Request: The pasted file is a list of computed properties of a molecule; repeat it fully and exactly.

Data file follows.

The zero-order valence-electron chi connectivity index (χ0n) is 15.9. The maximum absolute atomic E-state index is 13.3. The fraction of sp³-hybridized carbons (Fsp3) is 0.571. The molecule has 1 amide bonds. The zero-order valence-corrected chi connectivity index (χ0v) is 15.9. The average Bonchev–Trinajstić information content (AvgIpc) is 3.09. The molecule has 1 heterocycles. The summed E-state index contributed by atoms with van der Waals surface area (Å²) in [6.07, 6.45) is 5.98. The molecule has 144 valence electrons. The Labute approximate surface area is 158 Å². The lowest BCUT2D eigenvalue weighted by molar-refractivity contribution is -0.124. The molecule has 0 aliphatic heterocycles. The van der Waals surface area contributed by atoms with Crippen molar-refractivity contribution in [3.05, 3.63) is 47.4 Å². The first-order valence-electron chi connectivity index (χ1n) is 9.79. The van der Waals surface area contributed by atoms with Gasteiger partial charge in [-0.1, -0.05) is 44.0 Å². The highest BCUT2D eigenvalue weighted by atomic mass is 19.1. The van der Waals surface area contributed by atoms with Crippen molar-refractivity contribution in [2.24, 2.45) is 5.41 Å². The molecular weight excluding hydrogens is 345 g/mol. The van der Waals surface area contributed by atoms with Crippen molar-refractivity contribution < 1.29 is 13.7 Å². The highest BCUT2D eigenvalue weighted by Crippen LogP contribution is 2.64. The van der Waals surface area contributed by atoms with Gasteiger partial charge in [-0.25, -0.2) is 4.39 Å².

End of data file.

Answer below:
The zero-order valence-electron chi connectivity index (χ0n) is 15.9. The maximum absolute atomic E-state index is 13.3. The fraction of sp³-hybridized carbons (Fsp3) is 0.571. The molecule has 1 amide bonds. The zero-order valence-corrected chi connectivity index (χ0v) is 15.9. The average Bonchev–Trinajstić information content (AvgIpc) is 3.09. The molecule has 1 heterocycles. The summed E-state index contributed by atoms with van der Waals surface area (Å²) in [6.07, 6.45) is 5.98. The molecule has 144 valence electrons. The Labute approximate surface area is 158 Å². The lowest BCUT2D eigenvalue weighted by molar-refractivity contribution is -0.124. The molecule has 0 aliphatic heterocycles. The van der Waals surface area contributed by atoms with Crippen molar-refractivity contribution in [3.05, 3.63) is 47.4 Å². The first-order valence-electron chi connectivity index (χ1n) is 9.79. The van der Waals surface area contributed by atoms with Gasteiger partial charge in [-0.1, -0.05) is 44.0 Å². The highest BCUT2D eigenvalue weighted by atomic mass is 19.1. The van der Waals surface area contributed by atoms with Crippen molar-refractivity contribution in [2.24, 2.45) is 5.41 Å². The molecular weight excluding hydrogens is 345 g/mol. The van der Waals surface area contributed by atoms with Crippen molar-refractivity contribution < 1.29 is 13.7 Å². The highest BCUT2D eigenvalue weighted by Crippen LogP contribution is 2.64. The van der Waals surface area contributed by atoms with Gasteiger partial charge in [-0.25, -0.2) is 4.39 Å².